Gorizont 14

grc@spica.usno.navy.mil
Wed, 17 Feb 99 11:33:00 -0500

Well, I never thought I'd be looking at a geosynch bird from my front yard with
all the streetlights, etc. that the city has seen fit to install in my rather
quiet neighborhood, but acting on the recent flurry of positive reports of
Gorizont 14 sightings I decided to set up my 8-inch Dob and give it a whirl
since the air was mild and the forecast clouds hadn't yet appeared.

Using Mike McCants' HighFly and a star chart, I plotted out the path of Gorizont
for a 15 minute "window" and went to work.  Almost immediately I found it in my
9X63 binoculars, and soon I had it in the Dob.  This was a real treat to
observe, since I barely had to nudge the 'scope over the next 90 minutes of
observation.

When I first located it, Gorizont was just SW of 8 Monocerotis at aroind 0145
UT.  It flashed to a comparable brightness with the star, about mag. 4.3, in the
binocular field.  About 2 flashes later I picked it up in the telescope, then
began a series of timings.  The first series timed 9 flashes over 12m 42s, the
second 8 flashes over 11m 17s, from which I derive a period of 1m 24.6s.  During
the first series I happened to notice a secondary flash to about 9th magnitude. 
Timing these flashes in the second set yielded the same flash period, with the
secondary flashes occurring 42.3 seconds after the peak of the primary flashes.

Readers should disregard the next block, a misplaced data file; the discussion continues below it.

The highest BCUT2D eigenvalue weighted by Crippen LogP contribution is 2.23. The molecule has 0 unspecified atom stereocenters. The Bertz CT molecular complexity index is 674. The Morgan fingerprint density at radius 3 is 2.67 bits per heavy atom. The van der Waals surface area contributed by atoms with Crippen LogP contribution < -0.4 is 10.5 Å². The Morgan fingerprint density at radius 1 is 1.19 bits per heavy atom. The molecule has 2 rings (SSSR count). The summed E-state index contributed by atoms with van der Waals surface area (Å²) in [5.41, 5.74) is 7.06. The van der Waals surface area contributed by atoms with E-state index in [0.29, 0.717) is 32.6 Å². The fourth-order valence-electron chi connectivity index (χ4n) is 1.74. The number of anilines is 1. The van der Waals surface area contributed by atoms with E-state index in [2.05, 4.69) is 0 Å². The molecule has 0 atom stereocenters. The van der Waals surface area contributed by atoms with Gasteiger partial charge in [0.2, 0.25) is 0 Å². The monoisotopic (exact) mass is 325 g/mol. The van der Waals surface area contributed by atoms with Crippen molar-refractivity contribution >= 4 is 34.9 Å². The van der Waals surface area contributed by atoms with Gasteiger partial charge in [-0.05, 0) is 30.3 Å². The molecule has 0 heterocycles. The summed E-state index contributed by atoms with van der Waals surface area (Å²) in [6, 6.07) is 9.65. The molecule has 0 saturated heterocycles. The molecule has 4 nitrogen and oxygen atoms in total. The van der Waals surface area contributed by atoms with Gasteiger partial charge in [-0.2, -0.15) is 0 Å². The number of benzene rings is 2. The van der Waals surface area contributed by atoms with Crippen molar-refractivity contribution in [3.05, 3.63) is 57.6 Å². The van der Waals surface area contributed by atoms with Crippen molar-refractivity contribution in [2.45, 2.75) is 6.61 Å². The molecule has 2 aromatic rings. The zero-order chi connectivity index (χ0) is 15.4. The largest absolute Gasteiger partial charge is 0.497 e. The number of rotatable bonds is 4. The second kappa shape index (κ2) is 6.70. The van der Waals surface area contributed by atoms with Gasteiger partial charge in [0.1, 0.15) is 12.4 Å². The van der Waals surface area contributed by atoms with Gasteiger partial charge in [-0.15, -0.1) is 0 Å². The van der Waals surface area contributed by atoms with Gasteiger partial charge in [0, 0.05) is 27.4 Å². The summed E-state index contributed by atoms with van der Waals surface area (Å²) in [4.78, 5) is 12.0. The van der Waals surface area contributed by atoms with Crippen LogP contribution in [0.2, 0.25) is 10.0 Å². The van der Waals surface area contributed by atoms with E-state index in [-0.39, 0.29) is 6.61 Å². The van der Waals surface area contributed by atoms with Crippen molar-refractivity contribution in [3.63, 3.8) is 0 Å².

The primary flashes had a very noticeable golden color, while the secondary
flashes were distinctly bluish.  To cap off the evening, at 0311 UT it passed
about 20' south of Procyon.

This is an easy target for those of us stuck in urban locations.  I'd like to
thank Mike McCants and Ed Cannon for first putting me on to this one during that
frosty session at Canyon of the Eagles back in January...

Cheers,
Geoff

+=========================================================================+
| Geoff Chester      grc@spica.usno.navy.mil       Public  Affairs Office |
|                   http://www.usno.navy.mil         US Naval Observatory |
| (202) 762-1438                            3450 Massachusetts Avenue, NW |
| (202) 762-1489 (FAX)                              Washington, DC  20392 |
|-------------------------------------------------------------------------|
| "Each passing hour brings the Solar System 43,000 miles closer to the   |
| globular cluster M13 in Hercules; yet there are still some misfits who  |
| insist there's no such thing as progress!"     --    Ransom K. Fern     |
+=========================================================================+